We show how to make data a durable, reusable, and interoperable asset by leveraging industry-based standard graph databases. We show how this approach can complement existing digital strategies and meet business objectives. We enable the semantic capabilities by reducing and simplifying the models, which, in turn, reduce application code, end data conversations, and lower integration complexity. This shift in thinking puts data at the center.

As a result, contextual understanding of the information enterprise data-scape emerges.  In short, data from sales, finance, supply chain, product, raw materials, customers (or whatever is meaningful) can talk to each other and be analyzed in a more seamless manner within a graph.  Think of this capability as a Rosetta Stone for enterprise knowledge sharing and innovation acceleration.

Q. That’s not all Semantic Arts does. What are its other focus areas?

Another critical area of digital transformation is enabling emerging technologies to automate, personalize and create self-service capabilities for employees and customers alike. Semantic solutions, including the implementation of knowledge graphs, are speeding the ability to data enrichment and data consistency for answering business questions with federated queries across systems. Understanding how things relate to one another and are interconnected with a knowledge graph delivers broad benefits. Areas our data-centric approach complement include Big Data, Data Lakes, Data Fabric, NLP, Machine Learning, IoT, Smart Contracts, Application Rationalization, Legacy Modernization, and Digital Twins.

Q. Where does Semantic Arts stand at the moment? And what does it strive to achieve next?

Semantic Arts is adding staff to our professional implementation and advisory services as well as expanding our global client footprints with the likes of Dupont, Siemens, Amgen, and Morgan Stanley. Much like Gartner predicts, we envision growth in the adoption of knowledge graph application and semantic solutions among multiple industries (financial, pharmaceutical, healthcare, medical products, and manufacturing). Something we see trending as organizations move beyond the initial stages of data-centric architecture concepts, we will see a model-driven (low code / no code) movement continuing to evolve and mature. Our experience is that model-driven UI will offer high value since 90 percent of most applications can be generated from a model without application code. Keep in mind this eliminates 90 percent of your code, 90 percent of your defects, and 90 percent of future maintenance cost. We also see efficiency opportunities for model-driven identify management and authorization security innovation. Traditionally, each application defines a set of “roles” that determine what people can do. One way or another, users must be assigned to roles on an application-by-application basis (and removed in the event they leave the firm). With a single shared expression of the model ​(which represents data centricity), model-driven artifacts are simpler and more consistent, making for orders of magnitude reductions in cost and complexity.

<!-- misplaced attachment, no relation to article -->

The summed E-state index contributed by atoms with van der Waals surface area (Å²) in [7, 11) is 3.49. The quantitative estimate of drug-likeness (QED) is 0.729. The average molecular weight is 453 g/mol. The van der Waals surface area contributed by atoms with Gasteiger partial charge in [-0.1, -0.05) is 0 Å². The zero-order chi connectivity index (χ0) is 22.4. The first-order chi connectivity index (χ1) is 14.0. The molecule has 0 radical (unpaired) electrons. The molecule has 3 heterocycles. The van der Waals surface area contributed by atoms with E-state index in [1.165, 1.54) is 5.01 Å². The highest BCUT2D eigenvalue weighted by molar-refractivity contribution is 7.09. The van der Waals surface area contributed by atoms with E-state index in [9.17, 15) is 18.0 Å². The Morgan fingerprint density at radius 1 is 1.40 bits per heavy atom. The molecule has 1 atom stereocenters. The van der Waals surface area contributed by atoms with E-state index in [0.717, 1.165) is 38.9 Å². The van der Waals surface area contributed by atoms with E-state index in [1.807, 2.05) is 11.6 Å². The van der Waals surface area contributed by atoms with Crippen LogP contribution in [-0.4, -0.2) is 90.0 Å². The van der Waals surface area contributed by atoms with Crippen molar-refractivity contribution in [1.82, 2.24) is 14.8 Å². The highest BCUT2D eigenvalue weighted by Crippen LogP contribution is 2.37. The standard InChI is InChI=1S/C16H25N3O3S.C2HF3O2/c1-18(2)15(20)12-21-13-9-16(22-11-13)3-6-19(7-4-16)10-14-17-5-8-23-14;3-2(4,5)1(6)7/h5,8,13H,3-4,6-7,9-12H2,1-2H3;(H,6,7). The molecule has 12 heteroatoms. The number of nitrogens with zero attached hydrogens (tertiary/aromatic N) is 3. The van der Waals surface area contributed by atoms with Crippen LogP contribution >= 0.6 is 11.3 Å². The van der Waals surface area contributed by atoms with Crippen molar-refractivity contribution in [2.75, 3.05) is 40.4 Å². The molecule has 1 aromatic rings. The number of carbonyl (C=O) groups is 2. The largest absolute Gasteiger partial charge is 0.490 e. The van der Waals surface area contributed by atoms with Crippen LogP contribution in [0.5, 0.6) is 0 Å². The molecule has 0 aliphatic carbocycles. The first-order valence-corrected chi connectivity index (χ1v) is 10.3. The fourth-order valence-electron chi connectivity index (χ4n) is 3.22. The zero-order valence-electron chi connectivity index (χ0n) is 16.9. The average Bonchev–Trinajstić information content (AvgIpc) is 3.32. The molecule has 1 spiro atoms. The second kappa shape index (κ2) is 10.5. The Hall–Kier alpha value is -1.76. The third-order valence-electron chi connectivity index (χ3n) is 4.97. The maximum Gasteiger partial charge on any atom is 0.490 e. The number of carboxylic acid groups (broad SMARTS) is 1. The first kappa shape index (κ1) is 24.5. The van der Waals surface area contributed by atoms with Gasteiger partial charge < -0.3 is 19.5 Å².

Q. No doubt Semantic Arts is charting new territories in this segment. Given how frequently circumstances change, what plans for transformation are you pursuing to remain relevant now and in the future?

Change is a common element for innovation to flourish. Semantic Arts was 20 years ahead of the curve of creating shared models that populate knowledge graphs. Now the marketplace is catching up. Covid-19’s influence has driven enterprises to press the pedal down to make data a strategically competitive advantage. Truly, we feel the wave has arrived and we’re prepared. Our fourth annual Data-Centric Architecture forum (held virtually) brings thought leaders together for exchange of​ ideas, development of pragmatic solutions, and adoption success stories that fit into this paradigm shift. We also sponsor monthly Estes Park and Gist Council conference calls to share knowledge of changes among the semantic community.

Dave McComb | President & Co-Founder

Dave McComb and his team help organizations uncover the meaning in the data from their information systems. Dave is also the author of "The Data-Centric Revolution", "Software Wasteland" and "Semantics in Business Systems". For 20 years, Semantic Arts has helped firms of all sizes in this endeavor, including Proctor & Gamble, Goldman Sachs, Schneider-Electric, Lexis Nexis, Dun & Bradstreet, and Morgan Stanley. Prior to Semantic Arts, Dave co-founded Velocity Healthcare, where he developed and patented the first fully model-driven architecture. Prior to that, he was a part of the problem.

“We show how to make data a durable, reusable, and interoperable asset by leveraging industry-based standard graph databases. We show how this approach can complement existing digital strategies and meet business objectives.”